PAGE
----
For one child in Yemen education is the solution to violence

For this 10-year old, education is not just a means to his dream job, but a way to prevent future violence

By Bismarck Swangin
10-year-old Fahd walks past the destruction caused by the conflict.
UNICEF Yemen/2016
05 January 2017

The conflict in Yemen has resulted in more than two million children being out of school. UNICEF speaks to one such child who is keeping hope alive.

SA’ADA, Yemen, 5 January 2017 – Before the conflict in Yemen escalated, 10-year-old Fahd lived peacefully with his family in the northern city of Sa’ada. His routine was to wake up every morning, go to school, play with friends in the evenings and go back home for dinner and do his school homework.

Fahd’s family lived a decent life in a cozy three-bedroom apartment. His mother Om Fahd always made sure the house and his room were well arranged. “Just like I looked forward to go to school every morning, I also looked forward to going back home in the afternoon. Life was comfortable,” recounts Fahd.

All this changed when the conflict in Yemen escalated in March 2015 and swept through the streets of Fahd’s home area. He recalls being woken up by the sounds of bombs and bullets. His father immediately ordered the whole family to get into the car and they fled to their village home.

Fahd remembers how chaotic it was on the road with scores of civilians fleeing in the midst of the deadly bombardment. After driving for some distance, Fahd’s father decided that it was not safe to continue driving any further and so they abandoned their car and started to trek to their village.

Fahd is one of 1.4 million children who have been displaced by the current conflict in Yemen.
UNICEF Yemen/2016
Fahd is one of 1.4 million children who have been displaced by the current conflict in Yemen. He dreams of becoming a civil engineer so he can help rebuild his city and country.

“My feet were swollen after walking for one hour. I asked to go back but my father said I could be killed,” said Fahd.

After two days of walking, they arrived at the village. There wasn’t enough space to accommodate all of them so the men, including Fahd, had to sleep out in the open. “I couldn’t sleep at night. I always wondered what would have happened to our house, our school and my friends,” he says.

Fahd thought it would just be a brief stay in the village and then they would return to Sa’ada to resume their normal life. It has now been a year and a half and the war continues without an end in sight.

A few weeks after they fled, Fahd’s father returned to Sa’ada to pick up some of their belongings. He was shocked when he found their house had been flattened. They had lost all of their possessions. Their life’s belongings lay there in the rubble.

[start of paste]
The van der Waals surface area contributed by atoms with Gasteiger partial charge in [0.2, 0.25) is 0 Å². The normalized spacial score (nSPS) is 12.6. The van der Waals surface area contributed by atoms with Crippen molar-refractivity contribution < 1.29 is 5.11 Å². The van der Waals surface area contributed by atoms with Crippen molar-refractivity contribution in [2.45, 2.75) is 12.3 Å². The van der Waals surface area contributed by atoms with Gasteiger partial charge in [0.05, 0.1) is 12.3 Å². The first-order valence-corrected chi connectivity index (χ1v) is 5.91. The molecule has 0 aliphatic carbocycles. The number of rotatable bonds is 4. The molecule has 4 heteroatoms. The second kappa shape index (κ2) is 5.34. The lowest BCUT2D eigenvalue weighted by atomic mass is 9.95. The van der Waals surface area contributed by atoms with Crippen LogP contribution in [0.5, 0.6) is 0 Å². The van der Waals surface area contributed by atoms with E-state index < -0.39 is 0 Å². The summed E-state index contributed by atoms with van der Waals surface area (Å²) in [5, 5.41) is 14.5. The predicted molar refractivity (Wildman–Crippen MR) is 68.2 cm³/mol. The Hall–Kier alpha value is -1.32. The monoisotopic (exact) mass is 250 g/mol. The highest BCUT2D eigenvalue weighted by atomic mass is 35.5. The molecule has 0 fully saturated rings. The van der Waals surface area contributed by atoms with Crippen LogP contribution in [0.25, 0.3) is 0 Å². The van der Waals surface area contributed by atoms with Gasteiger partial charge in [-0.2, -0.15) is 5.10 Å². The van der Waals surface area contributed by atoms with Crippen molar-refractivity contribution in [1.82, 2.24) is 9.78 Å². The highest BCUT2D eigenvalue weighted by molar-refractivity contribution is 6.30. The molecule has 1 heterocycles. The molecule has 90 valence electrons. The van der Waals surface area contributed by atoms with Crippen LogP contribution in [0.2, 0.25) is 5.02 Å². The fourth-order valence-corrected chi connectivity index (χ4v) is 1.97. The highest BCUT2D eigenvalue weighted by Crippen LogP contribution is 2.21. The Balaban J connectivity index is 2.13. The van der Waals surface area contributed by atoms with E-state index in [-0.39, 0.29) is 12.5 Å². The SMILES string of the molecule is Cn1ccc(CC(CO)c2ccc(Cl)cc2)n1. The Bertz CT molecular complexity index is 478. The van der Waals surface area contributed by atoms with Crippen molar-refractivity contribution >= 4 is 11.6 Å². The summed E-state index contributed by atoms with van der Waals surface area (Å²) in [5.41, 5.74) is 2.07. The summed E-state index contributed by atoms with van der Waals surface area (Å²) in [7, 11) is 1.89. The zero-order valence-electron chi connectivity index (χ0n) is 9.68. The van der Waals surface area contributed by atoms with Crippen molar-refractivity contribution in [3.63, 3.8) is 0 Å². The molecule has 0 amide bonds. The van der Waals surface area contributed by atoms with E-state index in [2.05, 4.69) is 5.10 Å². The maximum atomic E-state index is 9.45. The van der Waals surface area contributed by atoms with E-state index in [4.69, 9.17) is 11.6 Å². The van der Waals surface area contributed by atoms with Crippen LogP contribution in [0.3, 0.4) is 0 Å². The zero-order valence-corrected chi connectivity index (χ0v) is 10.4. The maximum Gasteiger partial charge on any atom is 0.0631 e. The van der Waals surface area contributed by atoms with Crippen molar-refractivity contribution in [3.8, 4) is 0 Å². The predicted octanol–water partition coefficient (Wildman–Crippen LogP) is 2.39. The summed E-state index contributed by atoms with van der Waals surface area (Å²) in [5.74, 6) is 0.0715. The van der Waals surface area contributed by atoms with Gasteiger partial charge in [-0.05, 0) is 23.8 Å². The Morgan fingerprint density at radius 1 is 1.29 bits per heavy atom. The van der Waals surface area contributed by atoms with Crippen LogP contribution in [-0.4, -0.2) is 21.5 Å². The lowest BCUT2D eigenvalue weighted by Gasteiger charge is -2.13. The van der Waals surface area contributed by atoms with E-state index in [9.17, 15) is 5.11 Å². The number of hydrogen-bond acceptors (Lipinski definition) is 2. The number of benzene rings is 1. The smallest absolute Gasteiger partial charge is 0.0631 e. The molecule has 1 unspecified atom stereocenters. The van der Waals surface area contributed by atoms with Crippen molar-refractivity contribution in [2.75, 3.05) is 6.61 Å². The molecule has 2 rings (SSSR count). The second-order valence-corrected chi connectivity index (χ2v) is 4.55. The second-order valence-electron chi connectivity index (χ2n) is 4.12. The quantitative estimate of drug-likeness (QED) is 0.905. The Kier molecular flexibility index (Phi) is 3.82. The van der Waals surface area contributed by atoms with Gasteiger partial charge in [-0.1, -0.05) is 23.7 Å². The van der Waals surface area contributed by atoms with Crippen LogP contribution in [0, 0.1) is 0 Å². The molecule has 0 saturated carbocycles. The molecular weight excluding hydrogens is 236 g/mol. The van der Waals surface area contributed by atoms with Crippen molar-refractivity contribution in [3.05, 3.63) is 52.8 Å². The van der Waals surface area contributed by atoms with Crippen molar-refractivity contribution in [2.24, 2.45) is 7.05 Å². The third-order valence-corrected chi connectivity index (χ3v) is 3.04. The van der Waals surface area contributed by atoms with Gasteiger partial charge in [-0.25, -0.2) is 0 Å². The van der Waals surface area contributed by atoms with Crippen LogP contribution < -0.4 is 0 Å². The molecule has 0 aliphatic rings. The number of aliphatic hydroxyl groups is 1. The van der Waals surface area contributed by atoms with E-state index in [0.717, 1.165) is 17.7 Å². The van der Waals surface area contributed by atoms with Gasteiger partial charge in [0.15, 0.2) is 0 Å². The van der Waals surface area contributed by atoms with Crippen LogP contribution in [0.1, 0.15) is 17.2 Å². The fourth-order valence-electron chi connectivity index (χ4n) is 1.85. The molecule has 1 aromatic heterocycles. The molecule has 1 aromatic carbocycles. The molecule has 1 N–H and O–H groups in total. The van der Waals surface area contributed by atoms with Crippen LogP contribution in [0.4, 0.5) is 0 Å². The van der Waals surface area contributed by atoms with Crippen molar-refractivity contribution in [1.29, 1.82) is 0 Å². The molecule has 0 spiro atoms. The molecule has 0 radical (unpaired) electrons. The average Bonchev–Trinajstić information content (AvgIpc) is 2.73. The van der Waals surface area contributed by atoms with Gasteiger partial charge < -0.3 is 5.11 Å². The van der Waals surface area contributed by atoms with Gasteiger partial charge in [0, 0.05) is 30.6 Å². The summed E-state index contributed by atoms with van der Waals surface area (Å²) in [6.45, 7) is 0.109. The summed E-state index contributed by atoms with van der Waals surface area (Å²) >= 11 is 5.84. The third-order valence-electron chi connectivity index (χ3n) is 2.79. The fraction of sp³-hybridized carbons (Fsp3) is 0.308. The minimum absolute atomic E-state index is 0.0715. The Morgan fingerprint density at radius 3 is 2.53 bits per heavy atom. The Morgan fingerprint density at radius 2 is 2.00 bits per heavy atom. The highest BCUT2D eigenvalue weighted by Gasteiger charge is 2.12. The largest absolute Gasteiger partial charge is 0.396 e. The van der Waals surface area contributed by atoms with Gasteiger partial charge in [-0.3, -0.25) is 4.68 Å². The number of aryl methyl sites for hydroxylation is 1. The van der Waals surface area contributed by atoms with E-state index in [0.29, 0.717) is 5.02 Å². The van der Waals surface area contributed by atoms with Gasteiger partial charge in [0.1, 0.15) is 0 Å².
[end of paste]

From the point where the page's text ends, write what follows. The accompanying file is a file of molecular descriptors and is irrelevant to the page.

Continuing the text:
Fahd had asked his father to bring back his school books, toys and his bicycle. This was not to be. His distraught father returned to the village the same day to deliver the shocking news. “I went to the back of our makeshift house in the village and wept in silence. My father came to check on me and he too started to cry,” said Fahd.

Education is the solution

Fahd is keeping his hope alive. He dreams of becoming a civil engineer because he wants to rebuild his city and country.

He hopes to return to Sa’ada when the situation improves to continue with his schooling.

“I want to connect with my friends again, I want to play with them once again, I wish war would end and everything would go back like it was before,” is Fahd’s message to the world.

Fahd believes education is the solution to Yemen’s constant conflicts. “Educated people should understand that wars are bad,” he said.

When he was told that some of the leaders of the warring parties are educated people, he promptly responds, “But most of the fighters are not.”

Fahd is one of 1.4 million children who have been displaced by the current conflict in Yemen and now struggle to survive far away from home. To ensure such children don’t miss out on education, UNICEF is supporting the Back-to-School campaign which includes renovating nearly 700 damaged schools, providing school materials and mobilizing parents and communities to send their children to school. Teachers are receiving training on psychosocial support to help students cope with the horrors of the conflict.

If Yemen’s current generation miss out on school, the long-term consequences are bleak. Investing in education and protection must be prioritized if children like Fahd can realize their dreams for a better Yemen now and in the future.

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UNICEF and education in emergencies

1 in 4 of the world’s school-aged children now live in countries affected by crisis. UNICEF is working to secure children’s access to schooling during and after crises, and building the resilience of education systems to prepare for and respond to crises.

UNICEF is the interim host of Education Cannot Wait – a new global fund dedicated to transforming the delivery of education in emergencies. It aims to deliver a more collaborative and rapid response to the educational needs of 75 million children and youth whose education has been disrupted by crises.